Since I still wanted to sew a toy that had letters, I made bean bags for my children. Each bean bag has a letter of the child's name.
These are rustic. I know. But they have great potential for throwing and word building.
You can create words other than their names, too.
|VEGAN-for my friend Jenny|
I have always had a thing for lettering. I cut these letters fully free-hand. (When I was in high school I used to draw the names of my favorite bands on my book covers and notebooks to look like their names on my cassette tapes. I was pretty good, too, at Poison and Cinderella. Though my taste in music has changed, and I pay much more attention to lyrics than I did then, I still like to play with letters and words.)
If you are interested in cutting letters from fabric or paper free-hand, I totally recommend it! To keep the letters all the same height, I first cut a long rectangle of fabric. Then I cut that rectangle into smaller rectangles, always keeping the height the same. It is not necessary to have all the rectangles the same width because some letters should naturally be wider than others. (W takes up much more width than I.) Then I just cut. Of course you could draw the letters on the fabric, too, but this worked great for this project.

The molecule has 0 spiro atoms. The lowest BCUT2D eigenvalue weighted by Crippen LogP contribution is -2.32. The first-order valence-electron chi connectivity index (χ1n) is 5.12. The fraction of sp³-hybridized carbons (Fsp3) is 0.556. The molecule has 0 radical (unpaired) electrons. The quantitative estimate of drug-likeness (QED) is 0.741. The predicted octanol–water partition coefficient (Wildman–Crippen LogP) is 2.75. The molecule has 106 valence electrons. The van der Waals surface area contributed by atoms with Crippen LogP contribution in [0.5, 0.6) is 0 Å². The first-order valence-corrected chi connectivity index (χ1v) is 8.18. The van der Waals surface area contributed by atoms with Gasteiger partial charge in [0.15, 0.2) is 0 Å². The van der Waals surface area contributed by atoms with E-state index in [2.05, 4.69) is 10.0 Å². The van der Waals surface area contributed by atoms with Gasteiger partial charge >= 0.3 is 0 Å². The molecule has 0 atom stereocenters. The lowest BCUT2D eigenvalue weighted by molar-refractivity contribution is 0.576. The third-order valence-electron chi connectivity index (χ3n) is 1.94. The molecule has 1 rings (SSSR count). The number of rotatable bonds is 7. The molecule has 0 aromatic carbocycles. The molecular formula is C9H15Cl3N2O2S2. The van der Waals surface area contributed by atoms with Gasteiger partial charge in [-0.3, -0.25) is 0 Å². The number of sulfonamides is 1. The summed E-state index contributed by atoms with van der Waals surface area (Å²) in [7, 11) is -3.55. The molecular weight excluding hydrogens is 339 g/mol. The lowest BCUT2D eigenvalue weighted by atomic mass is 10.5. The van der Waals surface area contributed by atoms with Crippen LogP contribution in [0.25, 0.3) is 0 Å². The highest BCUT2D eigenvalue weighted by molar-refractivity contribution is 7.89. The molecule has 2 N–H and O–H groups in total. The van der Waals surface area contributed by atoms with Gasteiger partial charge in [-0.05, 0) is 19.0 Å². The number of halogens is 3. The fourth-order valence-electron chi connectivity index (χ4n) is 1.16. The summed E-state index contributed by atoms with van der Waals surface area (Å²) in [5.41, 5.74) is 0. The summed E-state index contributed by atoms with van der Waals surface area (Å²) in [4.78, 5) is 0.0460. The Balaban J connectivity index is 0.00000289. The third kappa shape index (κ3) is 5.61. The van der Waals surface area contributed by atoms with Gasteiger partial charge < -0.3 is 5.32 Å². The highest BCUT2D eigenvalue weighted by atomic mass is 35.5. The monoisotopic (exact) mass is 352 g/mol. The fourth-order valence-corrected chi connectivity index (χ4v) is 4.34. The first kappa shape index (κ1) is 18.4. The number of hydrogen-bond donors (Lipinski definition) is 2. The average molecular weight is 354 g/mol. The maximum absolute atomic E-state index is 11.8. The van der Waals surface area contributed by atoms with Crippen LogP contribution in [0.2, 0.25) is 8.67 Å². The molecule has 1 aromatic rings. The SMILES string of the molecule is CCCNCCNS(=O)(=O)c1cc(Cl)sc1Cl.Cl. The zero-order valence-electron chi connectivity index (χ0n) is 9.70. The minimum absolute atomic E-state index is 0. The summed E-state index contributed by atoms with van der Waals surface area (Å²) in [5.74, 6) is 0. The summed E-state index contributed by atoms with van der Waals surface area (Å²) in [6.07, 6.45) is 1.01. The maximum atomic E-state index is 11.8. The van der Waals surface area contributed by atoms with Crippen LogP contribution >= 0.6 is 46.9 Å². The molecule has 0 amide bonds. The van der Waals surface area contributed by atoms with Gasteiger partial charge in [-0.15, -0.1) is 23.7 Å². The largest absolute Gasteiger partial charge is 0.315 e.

I appliqued the letters to the top of the fabric squares and then sewed them, leaving a small opening for the beans. (A funnel is helpful!!) We learned that Roman beans are much too large, dense, and heavy to be in a bean bag. It would have been a weapon for my children! We changed to a smaller black-eyed bean. They turned out well enough for our family.
If you decide to make name bean bags, I'd love to see your result! Paint sure would have been simpler, but these work, too. I didn't have any masculine small-print fabric, so I used the navy stripes. I really liked the feminine purple with multi for my daughter though.